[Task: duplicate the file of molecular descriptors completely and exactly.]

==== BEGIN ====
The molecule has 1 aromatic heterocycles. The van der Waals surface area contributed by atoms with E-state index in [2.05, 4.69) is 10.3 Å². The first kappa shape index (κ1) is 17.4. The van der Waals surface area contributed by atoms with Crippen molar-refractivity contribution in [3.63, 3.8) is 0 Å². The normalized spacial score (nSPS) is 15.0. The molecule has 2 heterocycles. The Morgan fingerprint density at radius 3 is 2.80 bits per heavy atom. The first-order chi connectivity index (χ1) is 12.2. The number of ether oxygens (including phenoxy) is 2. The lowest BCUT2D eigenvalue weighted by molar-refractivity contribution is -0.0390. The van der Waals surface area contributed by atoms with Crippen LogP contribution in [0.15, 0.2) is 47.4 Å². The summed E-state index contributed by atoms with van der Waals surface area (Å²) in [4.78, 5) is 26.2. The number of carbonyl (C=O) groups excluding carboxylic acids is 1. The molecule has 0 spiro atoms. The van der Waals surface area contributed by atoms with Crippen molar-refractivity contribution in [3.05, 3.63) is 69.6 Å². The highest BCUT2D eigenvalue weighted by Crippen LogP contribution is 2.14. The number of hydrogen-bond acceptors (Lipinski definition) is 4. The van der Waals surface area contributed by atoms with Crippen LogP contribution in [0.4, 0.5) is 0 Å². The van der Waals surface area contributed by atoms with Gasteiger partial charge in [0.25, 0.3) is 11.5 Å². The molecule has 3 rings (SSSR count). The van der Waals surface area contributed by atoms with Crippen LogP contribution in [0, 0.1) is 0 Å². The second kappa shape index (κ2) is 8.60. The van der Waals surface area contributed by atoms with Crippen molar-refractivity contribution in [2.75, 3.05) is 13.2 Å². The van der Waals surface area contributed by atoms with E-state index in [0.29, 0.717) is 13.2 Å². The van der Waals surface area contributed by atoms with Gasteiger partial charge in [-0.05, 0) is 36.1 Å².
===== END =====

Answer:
The molecule has 1 aromatic heterocycles. The van der Waals surface area contributed by atoms with E-state index in [2.05, 4.69) is 10.3 Å². The first kappa shape index (κ1) is 17.4. The van der Waals surface area contributed by atoms with Crippen molar-refractivity contribution in [3.63, 3.8) is 0 Å². The normalized spacial score (nSPS) is 15.0. The molecule has 2 heterocycles. The Morgan fingerprint density at radius 3 is 2.80 bits per heavy atom. The first-order chi connectivity index (χ1) is 12.2. The number of ether oxygens (including phenoxy) is 2. The lowest BCUT2D eigenvalue weighted by molar-refractivity contribution is -0.0390. The van der Waals surface area contributed by atoms with Crippen LogP contribution in [0.15, 0.2) is 47.4 Å². The summed E-state index contributed by atoms with van der Waals surface area (Å²) in [4.78, 5) is 26.2. The number of carbonyl (C=O) groups excluding carboxylic acids is 1. The molecule has 0 spiro atoms. The van der Waals surface area contributed by atoms with Crippen molar-refractivity contribution in [3.05, 3.63) is 69.6 Å². The highest BCUT2D eigenvalue weighted by Crippen LogP contribution is 2.14. The number of hydrogen-bond acceptors (Lipinski definition) is 4. The van der Waals surface area contributed by atoms with Crippen LogP contribution in [0.4, 0.5) is 0 Å². The van der Waals surface area contributed by atoms with Gasteiger partial charge in [0.25, 0.3) is 11.5 Å². The molecule has 3 rings (SSSR count). The van der Waals surface area contributed by atoms with Crippen LogP contribution in [0, 0.1) is 0 Å². The second kappa shape index (κ2) is 8.60. The van der Waals surface area contributed by atoms with Crippen molar-refractivity contribution in [2.75, 3.05) is 13.2 Å². The van der Waals surface area contributed by atoms with E-state index in [0.29, 0.717) is 13.2 Å². The van der Waals surface area contributed by atoms with Gasteiger partial charge in [-0.05, 0) is 36.1 Å².